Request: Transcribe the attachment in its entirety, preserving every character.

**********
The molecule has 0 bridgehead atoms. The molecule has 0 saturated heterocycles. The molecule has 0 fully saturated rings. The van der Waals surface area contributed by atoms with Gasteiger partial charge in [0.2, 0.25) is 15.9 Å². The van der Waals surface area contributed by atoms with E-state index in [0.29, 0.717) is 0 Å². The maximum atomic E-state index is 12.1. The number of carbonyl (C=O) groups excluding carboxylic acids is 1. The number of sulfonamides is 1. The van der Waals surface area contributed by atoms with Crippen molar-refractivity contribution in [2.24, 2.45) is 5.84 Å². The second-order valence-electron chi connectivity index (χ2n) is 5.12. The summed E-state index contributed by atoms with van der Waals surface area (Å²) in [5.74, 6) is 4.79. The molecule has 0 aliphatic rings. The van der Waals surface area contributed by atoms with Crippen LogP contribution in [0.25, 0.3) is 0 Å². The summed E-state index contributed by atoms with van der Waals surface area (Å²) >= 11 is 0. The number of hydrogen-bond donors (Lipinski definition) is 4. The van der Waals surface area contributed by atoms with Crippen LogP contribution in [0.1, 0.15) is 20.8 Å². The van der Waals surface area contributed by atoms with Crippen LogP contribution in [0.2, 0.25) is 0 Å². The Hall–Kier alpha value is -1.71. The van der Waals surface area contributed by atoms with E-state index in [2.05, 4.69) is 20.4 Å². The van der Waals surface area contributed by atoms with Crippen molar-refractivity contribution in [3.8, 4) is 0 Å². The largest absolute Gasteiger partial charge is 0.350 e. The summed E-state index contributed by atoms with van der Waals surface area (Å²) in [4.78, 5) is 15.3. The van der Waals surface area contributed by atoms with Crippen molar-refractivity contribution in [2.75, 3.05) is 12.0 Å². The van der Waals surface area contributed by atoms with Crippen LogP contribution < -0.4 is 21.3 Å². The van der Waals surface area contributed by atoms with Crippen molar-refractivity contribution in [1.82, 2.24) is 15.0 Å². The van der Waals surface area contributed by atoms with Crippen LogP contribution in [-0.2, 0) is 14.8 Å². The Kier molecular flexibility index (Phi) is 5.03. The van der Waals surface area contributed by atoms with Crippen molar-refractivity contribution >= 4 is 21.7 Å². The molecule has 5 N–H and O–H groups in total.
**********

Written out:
The molecule has 0 bridgehead atoms. The molecule has 0 saturated heterocycles. The molecule has 0 fully saturated rings. The van der Waals surface area contributed by atoms with Gasteiger partial charge in [0.2, 0.25) is 15.9 Å². The van der Waals surface area contributed by atoms with E-state index in [0.29, 0.717) is 0 Å². The maximum atomic E-state index is 12.1. The number of carbonyl (C=O) groups excluding carboxylic acids is 1. The number of sulfonamides is 1. The van der Waals surface area contributed by atoms with Crippen molar-refractivity contribution in [2.24, 2.45) is 5.84 Å². The second-order valence-electron chi connectivity index (χ2n) is 5.12. The summed E-state index contributed by atoms with van der Waals surface area (Å²) in [5.74, 6) is 4.79. The molecule has 0 aliphatic rings. The van der Waals surface area contributed by atoms with Crippen LogP contribution in [0.25, 0.3) is 0 Å². The summed E-state index contributed by atoms with van der Waals surface area (Å²) >= 11 is 0. The number of hydrogen-bond donors (Lipinski definition) is 4. The van der Waals surface area contributed by atoms with Crippen LogP contribution in [0.1, 0.15) is 20.8 Å². The van der Waals surface area contributed by atoms with Crippen LogP contribution in [0.2, 0.25) is 0 Å². The Hall–Kier alpha value is -1.71. The van der Waals surface area contributed by atoms with E-state index in [2.05, 4.69) is 20.4 Å². The van der Waals surface area contributed by atoms with Crippen molar-refractivity contribution in [3.8, 4) is 0 Å². The largest absolute Gasteiger partial charge is 0.350 e. The summed E-state index contributed by atoms with van der Waals surface area (Å²) in [4.78, 5) is 15.3. The van der Waals surface area contributed by atoms with Crippen molar-refractivity contribution in [2.75, 3.05) is 12.0 Å². The van der Waals surface area contributed by atoms with Crippen LogP contribution < -0.4 is 21.3 Å². The van der Waals surface area contributed by atoms with Crippen molar-refractivity contribution in [1.82, 2.24) is 15.0 Å². The van der Waals surface area contributed by atoms with Crippen LogP contribution in [-0.2, 0) is 14.8 Å². The Kier molecular flexibility index (Phi) is 5.03. The van der Waals surface area contributed by atoms with Crippen molar-refractivity contribution >= 4 is 21.7 Å². The molecule has 5 N–H and O–H groups in total.